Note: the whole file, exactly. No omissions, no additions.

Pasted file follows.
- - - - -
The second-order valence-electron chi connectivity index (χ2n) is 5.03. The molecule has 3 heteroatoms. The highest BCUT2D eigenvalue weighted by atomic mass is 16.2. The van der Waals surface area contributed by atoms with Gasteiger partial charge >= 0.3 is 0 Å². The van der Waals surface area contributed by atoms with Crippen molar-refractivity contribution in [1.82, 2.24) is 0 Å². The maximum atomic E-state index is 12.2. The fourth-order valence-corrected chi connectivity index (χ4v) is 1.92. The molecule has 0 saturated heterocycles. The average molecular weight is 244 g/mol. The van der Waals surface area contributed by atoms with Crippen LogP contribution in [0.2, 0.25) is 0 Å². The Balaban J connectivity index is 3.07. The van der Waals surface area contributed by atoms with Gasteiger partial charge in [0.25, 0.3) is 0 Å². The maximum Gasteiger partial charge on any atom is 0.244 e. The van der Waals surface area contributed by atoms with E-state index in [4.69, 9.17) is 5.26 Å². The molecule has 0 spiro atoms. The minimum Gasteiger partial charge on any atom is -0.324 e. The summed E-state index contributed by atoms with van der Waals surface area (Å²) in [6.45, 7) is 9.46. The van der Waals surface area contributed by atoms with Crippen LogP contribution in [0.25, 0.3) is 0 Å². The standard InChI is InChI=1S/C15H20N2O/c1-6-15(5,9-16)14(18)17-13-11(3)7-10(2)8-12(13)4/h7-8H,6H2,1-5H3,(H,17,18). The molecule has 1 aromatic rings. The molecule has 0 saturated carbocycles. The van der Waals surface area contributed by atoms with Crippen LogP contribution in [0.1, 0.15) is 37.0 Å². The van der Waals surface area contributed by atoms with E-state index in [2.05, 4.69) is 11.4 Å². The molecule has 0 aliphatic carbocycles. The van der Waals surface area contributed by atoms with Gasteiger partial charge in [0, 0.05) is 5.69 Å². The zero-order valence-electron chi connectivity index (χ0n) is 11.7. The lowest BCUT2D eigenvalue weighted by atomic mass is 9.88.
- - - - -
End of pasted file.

The second-order valence-electron chi connectivity index (χ2n) is 5.03. The molecule has 3 heteroatoms. The highest BCUT2D eigenvalue weighted by atomic mass is 16.2. The van der Waals surface area contributed by atoms with Gasteiger partial charge >= 0.3 is 0 Å². The van der Waals surface area contributed by atoms with Crippen molar-refractivity contribution in [1.82, 2.24) is 0 Å². The maximum atomic E-state index is 12.2. The fourth-order valence-corrected chi connectivity index (χ4v) is 1.92. The molecule has 0 saturated heterocycles. The average molecular weight is 244 g/mol. The van der Waals surface area contributed by atoms with Crippen LogP contribution in [0.2, 0.25) is 0 Å². The Balaban J connectivity index is 3.07. The van der Waals surface area contributed by atoms with Gasteiger partial charge in [0.25, 0.3) is 0 Å². The maximum Gasteiger partial charge on any atom is 0.244 e. The van der Waals surface area contributed by atoms with E-state index in [4.69, 9.17) is 5.26 Å². The molecule has 0 spiro atoms. The minimum Gasteiger partial charge on any atom is -0.324 e. The summed E-state index contributed by atoms with van der Waals surface area (Å²) in [6.45, 7) is 9.46. The van der Waals surface area contributed by atoms with Crippen LogP contribution in [0.25, 0.3) is 0 Å². The standard InChI is InChI=1S/C15H20N2O/c1-6-15(5,9-16)14(18)17-13-11(3)7-10(2)8-12(13)4/h7-8H,6H2,1-5H3,(H,17,18). The molecule has 1 aromatic rings. The molecule has 0 saturated carbocycles. The van der Waals surface area contributed by atoms with Crippen LogP contribution in [0.1, 0.15) is 37.0 Å². The van der Waals surface area contributed by atoms with E-state index in [2.05, 4.69) is 11.4 Å². The molecule has 0 aliphatic carbocycles. The van der Waals surface area contributed by atoms with Gasteiger partial charge in [0, 0.05) is 5.69 Å². The zero-order valence-electron chi connectivity index (χ0n) is 11.7. The lowest BCUT2D eigenvalue weighted by atomic mass is 9.88.